Property Division – Pets
Dogs, cats and other furry, feathered and finned friends are important members of the family for most pet owners. More than 300 million pets reside in U.S. households, and pet owners spend more than $60 billion a year caring for them.
In an Illinois divorce, it may come as a surprise that the law regards pets as personal property akin to a TV or a painting. As with other personal property, the “custody” of pets is provided for in Section 503 of the Illinois Marriage and Dissolution of Marriage Act. It may be hard to think of your beloved family pet as a piece of property, but for the purposes of Illinois divorce, your pet will be treated in this fashion by the courts.
To ensure the welfare of a beloved pet, it is recommended that parties to a divorce work with experienced divorce attorneys who will assist in protecting the rights of the pet owner, thereby ensuring the welfare of the pet.
Negotiating “Shared Custody” of a Pet
The first step in negotiating the division of property, whether it is a pet or a television, is to determine whether it is marital property or non-marital property. A pet purchased or acquired by a party before the marriage is considered non-marital property and, under Illinois property division laws, will be awarded to the party who brought the pet into the marriage. However, things are a bit more complicated when the pet was acquired after the marriage began because that pet will be considered marital property and be subject to the Illinois property division laws.
Things to consider when negotiating who will be awarded the family pet are a little different than when choosing who will get the television. Pets need time and attention, so in negotiating pet “custody,” consider which spouse may devote more time to the pet’s care, who may provide the most favorable living arrangements, and who has the closest relationship with the pet.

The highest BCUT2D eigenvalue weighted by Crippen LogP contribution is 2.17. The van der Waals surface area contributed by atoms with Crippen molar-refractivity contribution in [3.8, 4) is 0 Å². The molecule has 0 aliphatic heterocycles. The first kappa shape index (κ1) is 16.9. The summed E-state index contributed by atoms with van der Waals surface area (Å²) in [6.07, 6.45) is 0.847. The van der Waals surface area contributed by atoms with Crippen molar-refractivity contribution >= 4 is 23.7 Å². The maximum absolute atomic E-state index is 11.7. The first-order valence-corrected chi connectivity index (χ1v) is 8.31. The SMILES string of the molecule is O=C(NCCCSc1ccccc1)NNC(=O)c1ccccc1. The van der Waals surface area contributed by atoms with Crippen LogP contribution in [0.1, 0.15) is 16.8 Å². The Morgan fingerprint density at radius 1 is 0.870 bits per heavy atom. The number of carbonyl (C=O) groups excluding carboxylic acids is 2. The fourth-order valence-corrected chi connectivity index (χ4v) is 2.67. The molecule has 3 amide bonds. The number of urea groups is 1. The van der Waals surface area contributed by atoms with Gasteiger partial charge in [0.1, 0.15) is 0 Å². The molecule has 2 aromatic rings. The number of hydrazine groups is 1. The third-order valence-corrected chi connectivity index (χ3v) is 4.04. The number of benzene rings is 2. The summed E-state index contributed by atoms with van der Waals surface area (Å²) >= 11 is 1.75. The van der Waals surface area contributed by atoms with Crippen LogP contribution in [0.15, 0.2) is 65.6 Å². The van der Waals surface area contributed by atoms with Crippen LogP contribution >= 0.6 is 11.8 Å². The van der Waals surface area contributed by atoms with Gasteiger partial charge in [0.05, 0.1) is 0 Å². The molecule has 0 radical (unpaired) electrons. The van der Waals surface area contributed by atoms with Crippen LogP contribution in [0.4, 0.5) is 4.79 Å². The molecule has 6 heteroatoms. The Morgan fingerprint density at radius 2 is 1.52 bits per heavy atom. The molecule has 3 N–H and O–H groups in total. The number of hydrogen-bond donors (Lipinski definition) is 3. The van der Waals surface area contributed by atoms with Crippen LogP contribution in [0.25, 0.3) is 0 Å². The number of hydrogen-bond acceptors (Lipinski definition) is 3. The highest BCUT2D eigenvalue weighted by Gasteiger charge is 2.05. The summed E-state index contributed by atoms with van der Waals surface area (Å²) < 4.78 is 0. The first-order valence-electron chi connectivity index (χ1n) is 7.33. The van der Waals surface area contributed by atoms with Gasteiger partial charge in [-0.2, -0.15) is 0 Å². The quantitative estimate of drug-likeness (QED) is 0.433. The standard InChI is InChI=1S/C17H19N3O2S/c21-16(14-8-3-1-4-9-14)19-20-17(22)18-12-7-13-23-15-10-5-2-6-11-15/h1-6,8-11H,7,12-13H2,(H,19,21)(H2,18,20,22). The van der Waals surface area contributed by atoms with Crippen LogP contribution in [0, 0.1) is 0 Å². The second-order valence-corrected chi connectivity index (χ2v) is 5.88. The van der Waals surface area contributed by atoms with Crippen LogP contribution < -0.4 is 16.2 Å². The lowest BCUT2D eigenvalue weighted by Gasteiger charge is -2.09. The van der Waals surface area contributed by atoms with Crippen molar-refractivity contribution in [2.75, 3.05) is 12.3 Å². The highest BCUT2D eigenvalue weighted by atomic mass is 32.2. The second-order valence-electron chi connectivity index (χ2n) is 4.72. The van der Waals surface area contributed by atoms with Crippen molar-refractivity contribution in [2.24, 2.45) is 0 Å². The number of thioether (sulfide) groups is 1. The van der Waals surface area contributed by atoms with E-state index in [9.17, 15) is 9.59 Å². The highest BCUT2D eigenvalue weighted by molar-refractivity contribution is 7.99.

When children are involved, it is important to take into consideration the children’s relationship with the pet. Divorce is difficult for children, too, and they might benefit from spending time with a pet, as well as a parent. Consider creating a “pet custody agreement” that mirrors the parenting time arrangements made for the children. Such an arrangement may be the best for the children, as well as the pet.
Determining Pet Custody in Court
If the parties are unable to reach an amicable agreement regarding the pet, the matter will be resolved by the court as part of the overall property division. Courts typically consider a number of factors in determining which spouse retains ownership of a pet, including:
- Was the animal acquired by the parties before the marriage or after the marriage?
- Which party purchased the animal?
- Who has served as the animal’s primary caregiver?
- Who currently lives with and cares for the pet?
- Who pays for the pet’s food, veterinary care and other expenses?
A party who has a strong financial investment in the pet may demonstrate this connection by showing receipts for adoption fees or the purchase of the pet, payment of veterinary bills, and a log of expenses for pet food, medications and other items.
On the other hand, the spouse who may not have provided financial support for the pet may find it helpful to demonstrate his/her bond with the pet through the use of pictures of the party and the pet, awards won by the duo at events, certificates of pet training completed by the party and the pet, as well as other things demonstrate the emotional connection between the pet and the party.
Protecting Your Pet
Consulting a qualified divorce attorney to protect your interest in your pet’s well-being is recommended. Those with pets turn to the professional DuPage County pet custody attorneys at the Illinois law firm of Kathryn L. Harry & Associates, P.C., at (877) 889-4515. You will speak to an attorney who will listen and give you appropriate legal guidance for the most favorable resolution of your pet’s custody.